Nielsen: Apple's iOS holds at 28% in US as Android rises to 43% smartphone share

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Android's market share gains in the U.S. continue to come at the expense of its competitors, except for Apple, which held steady at 28 percent despite the lack of a new iPhone model, according to the latest figures from Nielsen.

The survey conducted in August found that 43 percent of all smartphone owners said they have an Android device, compared to 28 percent who own an iPhone. When looking at users who bought a smartphone in the last three months, Android's share grew to more than half, at 56 percent, while Apple stayed once again at 28 percent.

In fact, Apple's 28 percent share in the U.S. is flat with what Nielsen found in a similar survey in June. In that poll, Android represented 39 percent of smartphone users in America.

Nielsen noted that Apple's market share could "change quickly" in the coming months, as Apple is expected to introduce a new fifth-generation iPhone on Oct. 4. The research firm noted that every new iPhone launch from Apple results in an increase in sales.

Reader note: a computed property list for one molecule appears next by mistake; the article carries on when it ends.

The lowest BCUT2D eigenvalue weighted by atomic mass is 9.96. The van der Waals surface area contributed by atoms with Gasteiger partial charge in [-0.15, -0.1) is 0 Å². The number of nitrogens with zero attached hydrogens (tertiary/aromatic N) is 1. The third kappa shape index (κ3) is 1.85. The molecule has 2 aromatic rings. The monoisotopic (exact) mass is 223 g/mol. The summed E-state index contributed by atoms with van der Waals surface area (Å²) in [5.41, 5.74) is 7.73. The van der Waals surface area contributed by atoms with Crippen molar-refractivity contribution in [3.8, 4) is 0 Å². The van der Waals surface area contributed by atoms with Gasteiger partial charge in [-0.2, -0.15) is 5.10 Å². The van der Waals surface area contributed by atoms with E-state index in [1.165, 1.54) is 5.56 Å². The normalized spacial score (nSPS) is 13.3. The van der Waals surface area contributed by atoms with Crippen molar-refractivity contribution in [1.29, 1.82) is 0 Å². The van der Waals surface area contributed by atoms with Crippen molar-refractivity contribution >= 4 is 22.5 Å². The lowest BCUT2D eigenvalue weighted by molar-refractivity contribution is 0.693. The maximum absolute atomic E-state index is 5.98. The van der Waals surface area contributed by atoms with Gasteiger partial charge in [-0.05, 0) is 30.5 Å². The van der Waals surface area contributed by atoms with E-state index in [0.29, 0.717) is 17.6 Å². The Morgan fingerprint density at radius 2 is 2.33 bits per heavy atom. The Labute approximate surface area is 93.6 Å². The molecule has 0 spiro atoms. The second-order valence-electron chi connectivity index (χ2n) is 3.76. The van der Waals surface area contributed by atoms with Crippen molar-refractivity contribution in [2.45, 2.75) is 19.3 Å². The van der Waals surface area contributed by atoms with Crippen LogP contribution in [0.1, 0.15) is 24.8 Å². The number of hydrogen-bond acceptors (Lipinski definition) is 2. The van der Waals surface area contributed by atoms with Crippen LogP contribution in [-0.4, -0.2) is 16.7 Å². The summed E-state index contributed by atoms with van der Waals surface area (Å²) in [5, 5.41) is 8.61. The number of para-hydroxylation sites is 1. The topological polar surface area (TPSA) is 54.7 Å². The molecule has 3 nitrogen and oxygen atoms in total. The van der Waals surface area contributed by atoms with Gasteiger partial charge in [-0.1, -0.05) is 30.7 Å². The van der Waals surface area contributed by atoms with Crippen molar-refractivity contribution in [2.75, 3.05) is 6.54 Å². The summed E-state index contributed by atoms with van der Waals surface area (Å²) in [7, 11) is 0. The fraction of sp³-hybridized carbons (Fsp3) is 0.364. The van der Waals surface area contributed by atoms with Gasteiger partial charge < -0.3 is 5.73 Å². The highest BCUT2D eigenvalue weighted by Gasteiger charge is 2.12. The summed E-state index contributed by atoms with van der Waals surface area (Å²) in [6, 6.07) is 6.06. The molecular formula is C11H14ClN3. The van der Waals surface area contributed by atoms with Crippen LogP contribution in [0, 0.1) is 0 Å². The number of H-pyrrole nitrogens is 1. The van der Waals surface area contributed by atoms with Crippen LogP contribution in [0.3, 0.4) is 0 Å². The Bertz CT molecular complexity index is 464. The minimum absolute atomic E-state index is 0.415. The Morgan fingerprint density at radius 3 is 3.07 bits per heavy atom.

With iOS holding steady and Android growing, Research in Motion's BlackBerry lineup fell from a 20 percent share in June to 18 percent in August. When looking at users who bought a smartphone in the last three months, only 9 percent chose a BlackBerry.

Polls have shown for some time now that Android, which is available on handsets from multiple hardware manufacturers on all four major carriers in the U.S., is the largest smartphone platform. But numerous analyses have shown that Apple rakes in more than half of the global mobile phone market's profit.

Nielsen's latest poll numbers show that the domestic smartphone market continues to grow. Though 43 percent of all mobile subscribers in the U.S. had a smartphone as of August, 58 percent of respondents who bought a new device in the last three months chose a smartphone.

"The holiday season and the launch of new devices like the next iPhone could further accelerate smartphone adoption, though this is always tempered by the fact that many consumers are unwilling or unable to break their service contracts before they expire," the firm said.

"In any event, the growing popularity of app-and-media friendly smartphones spells tremendous opportunity for those advertisers, publishers and developers eager to leverage mobile media."